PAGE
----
While people associate the SAT with high school students, there are several reasons someone may need or want to take the SAT after high school. But can you take the SAT after high school? Absolutely! I took the SAT this past year as an adult and will be taking it again this May.
In this guide, I’ll cover the reasons you may want to take the SAT as an adult, how to register, how testing is different as an adult, and more advice.
Registering for the SAT sounds like the easiest part of the process. But signing up is actually much more convoluted than you might think—and some things matter a lot more than others do. Most of all, you want to avoid classic registration mistakes that can cost you dearly.
In this article, we’ll discuss step by step how to sign up for the SAT. We’ll also cover what parts of the 30-minute process really matter and what parts don’t. Finally, we’ll give you some key tips on how to choose the best location and how to save money.
If you're deciding between taking the SAT and the ACT and you have a tight budget, this guide will help. We'll cover the registration costs, reporting costs, and how you can save money no matter what test you choose.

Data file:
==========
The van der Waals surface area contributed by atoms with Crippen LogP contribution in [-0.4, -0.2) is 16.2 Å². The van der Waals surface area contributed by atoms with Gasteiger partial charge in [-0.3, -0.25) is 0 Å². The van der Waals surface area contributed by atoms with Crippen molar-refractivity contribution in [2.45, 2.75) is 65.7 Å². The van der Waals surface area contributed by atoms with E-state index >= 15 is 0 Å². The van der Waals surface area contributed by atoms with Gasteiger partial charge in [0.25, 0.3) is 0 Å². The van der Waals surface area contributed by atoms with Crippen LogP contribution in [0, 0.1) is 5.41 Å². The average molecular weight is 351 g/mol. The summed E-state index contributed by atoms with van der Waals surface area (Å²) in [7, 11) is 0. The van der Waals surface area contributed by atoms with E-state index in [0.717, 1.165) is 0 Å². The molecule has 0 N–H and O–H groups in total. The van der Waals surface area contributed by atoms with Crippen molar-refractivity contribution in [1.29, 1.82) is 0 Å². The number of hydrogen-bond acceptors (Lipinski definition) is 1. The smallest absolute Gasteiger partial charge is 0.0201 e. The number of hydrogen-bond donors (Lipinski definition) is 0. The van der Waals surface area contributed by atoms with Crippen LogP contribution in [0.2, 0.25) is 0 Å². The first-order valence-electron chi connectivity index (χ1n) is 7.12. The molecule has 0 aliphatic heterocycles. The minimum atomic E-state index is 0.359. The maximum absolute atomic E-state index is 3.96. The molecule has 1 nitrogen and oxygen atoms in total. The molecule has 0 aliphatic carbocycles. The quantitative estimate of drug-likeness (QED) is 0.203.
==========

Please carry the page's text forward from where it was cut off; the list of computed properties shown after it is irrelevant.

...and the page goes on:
Just like many parts of the college application process, taking the SAT (and even using your SAT scores) comes with an assortment of fees. Here, I'll break down every possible SAT registration cost and score fee. We'll go over strategies for saving as much money as possible on the SAT.
Did you graduate from college a while ago and now a prospective employer wants to see your SAT scores? Did you take time off after high school and now have to send your SAT scores to colleges? No matter the case, you'll need to know how to access your old SAT scores.
In this article, I'll explain how to get and use old SAT scores. I'll teach you how to retrieve old scores and discuss how to present them to prospective employers.
The SAT is a pretty high-stakes test - it’s an important part of your college applications, which could mean trouble if you get a low score. But can you fail the SAT altogether?